The Yeemp instant messaging protocol is mostly decentralized. It does, however, still rely on DNS tolocate servers. Yeemp addresses are in the form user~machine.

Yeemp messages are encrypted using GPG and transmitted to the server through SSL; the only informationabout a message that the server should receive is the recipient, the ciphertext, and the expiry (whichis used so that servers don’t have to keep status messages sitting around forever.) They also windup able to see a copy of your first receiving key during IKE; this could be exploited by a maliciousserver to perform a man-in-the-middle attack. Yeemp does not use SSL certification authorities (as I don’t trust Verisign as far as I can throw them), and does not use the PGP “Web of Trust” model. I recommend exchanging key fingerprints out-of-band for verification.

Status notifications are handled by the client. The client-to-server protocol supports accountcreation, message delivery, receipt of queued messages, and notification when new messages arrive.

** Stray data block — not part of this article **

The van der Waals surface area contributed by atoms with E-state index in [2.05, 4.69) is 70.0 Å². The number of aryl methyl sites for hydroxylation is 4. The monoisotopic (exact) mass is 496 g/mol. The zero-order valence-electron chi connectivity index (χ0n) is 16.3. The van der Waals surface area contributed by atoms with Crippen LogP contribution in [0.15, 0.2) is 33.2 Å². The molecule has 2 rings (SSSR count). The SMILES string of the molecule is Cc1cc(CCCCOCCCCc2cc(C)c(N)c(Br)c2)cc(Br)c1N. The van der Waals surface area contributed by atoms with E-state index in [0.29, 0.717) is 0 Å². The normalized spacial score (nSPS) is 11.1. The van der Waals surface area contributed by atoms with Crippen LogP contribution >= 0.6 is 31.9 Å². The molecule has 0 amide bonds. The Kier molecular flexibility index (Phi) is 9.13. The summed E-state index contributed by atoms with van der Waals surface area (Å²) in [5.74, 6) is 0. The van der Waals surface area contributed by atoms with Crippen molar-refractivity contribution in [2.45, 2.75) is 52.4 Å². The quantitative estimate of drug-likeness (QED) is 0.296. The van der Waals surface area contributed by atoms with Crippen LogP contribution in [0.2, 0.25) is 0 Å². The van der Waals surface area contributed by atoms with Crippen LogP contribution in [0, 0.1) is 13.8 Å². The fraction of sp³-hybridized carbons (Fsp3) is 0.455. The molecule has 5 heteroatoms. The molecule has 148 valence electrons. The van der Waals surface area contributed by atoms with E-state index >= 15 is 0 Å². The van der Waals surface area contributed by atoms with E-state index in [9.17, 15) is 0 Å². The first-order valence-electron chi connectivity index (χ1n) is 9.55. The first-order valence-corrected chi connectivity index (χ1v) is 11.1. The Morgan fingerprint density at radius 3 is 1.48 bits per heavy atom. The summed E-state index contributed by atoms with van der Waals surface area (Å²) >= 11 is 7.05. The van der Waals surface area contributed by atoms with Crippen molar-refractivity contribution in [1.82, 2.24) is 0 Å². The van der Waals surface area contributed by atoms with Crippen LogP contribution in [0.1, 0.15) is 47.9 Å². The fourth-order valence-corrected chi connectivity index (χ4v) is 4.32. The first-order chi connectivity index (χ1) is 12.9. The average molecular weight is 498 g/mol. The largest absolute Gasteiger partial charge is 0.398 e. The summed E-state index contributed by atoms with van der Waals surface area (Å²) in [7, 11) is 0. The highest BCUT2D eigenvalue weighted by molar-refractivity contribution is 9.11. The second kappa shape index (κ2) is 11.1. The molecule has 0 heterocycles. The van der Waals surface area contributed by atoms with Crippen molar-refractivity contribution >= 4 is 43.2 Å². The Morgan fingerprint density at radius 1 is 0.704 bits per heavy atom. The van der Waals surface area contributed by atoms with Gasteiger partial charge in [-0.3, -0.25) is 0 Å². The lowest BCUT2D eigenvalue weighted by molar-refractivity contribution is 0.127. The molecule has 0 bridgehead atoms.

The clients can send files and supply customizable per-contact status icons and message sounds.The X client has rudimentary webcam support.

Yeemp messages are plain UTF-8 text.

The default client, also called Yeemp, is also capable of sending messages using the AIM and ICQ protocols.Additional IM protocol plugins can be written in Perl.

Main download site:

The majority of Yeemp is licensed under the GPL. Part of the server falls under the intersection of the GPLand the Net::SSLeay Documentation License.

– Deekoo

TakeDown.NET -> “Yeemp